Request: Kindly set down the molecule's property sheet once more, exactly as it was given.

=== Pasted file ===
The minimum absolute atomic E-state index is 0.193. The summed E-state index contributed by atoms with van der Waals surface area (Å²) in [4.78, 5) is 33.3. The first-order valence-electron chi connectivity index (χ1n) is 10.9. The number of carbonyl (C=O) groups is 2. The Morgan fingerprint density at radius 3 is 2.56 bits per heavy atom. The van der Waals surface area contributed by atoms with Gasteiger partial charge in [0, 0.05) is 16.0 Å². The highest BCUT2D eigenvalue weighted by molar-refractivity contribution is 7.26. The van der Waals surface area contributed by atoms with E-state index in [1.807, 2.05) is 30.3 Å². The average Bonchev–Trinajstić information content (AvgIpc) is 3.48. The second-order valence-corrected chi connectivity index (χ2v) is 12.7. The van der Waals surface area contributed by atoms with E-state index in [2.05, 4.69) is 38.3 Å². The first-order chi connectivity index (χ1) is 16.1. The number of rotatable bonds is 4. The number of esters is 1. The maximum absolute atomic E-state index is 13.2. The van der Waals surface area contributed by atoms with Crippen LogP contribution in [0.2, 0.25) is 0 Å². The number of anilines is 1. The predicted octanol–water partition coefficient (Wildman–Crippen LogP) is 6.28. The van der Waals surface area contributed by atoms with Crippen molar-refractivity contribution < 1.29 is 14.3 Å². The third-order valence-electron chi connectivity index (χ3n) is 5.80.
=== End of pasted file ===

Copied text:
The minimum absolute atomic E-state index is 0.193. The summed E-state index contributed by atoms with van der Waals surface area (Å²) in [4.78, 5) is 33.3. The first-order valence-electron chi connectivity index (χ1n) is 10.9. The number of carbonyl (C=O) groups is 2. The Morgan fingerprint density at radius 3 is 2.56 bits per heavy atom. The van der Waals surface area contributed by atoms with Gasteiger partial charge in [0, 0.05) is 16.0 Å². The highest BCUT2D eigenvalue weighted by molar-refractivity contribution is 7.26. The van der Waals surface area contributed by atoms with E-state index in [1.807, 2.05) is 30.3 Å². The average Bonchev–Trinajstić information content (AvgIpc) is 3.48. The second-order valence-corrected chi connectivity index (χ2v) is 12.7. The van der Waals surface area contributed by atoms with E-state index in [2.05, 4.69) is 38.3 Å². The first-order chi connectivity index (χ1) is 16.1. The number of rotatable bonds is 4. The number of esters is 1. The maximum absolute atomic E-state index is 13.2. The van der Waals surface area contributed by atoms with Crippen LogP contribution in [0.2, 0.25) is 0 Å². The number of anilines is 1. The predicted octanol–water partition coefficient (Wildman–Crippen LogP) is 6.28. The van der Waals surface area contributed by atoms with Crippen molar-refractivity contribution < 1.29 is 14.3 Å². The third-order valence-electron chi connectivity index (χ3n) is 5.80.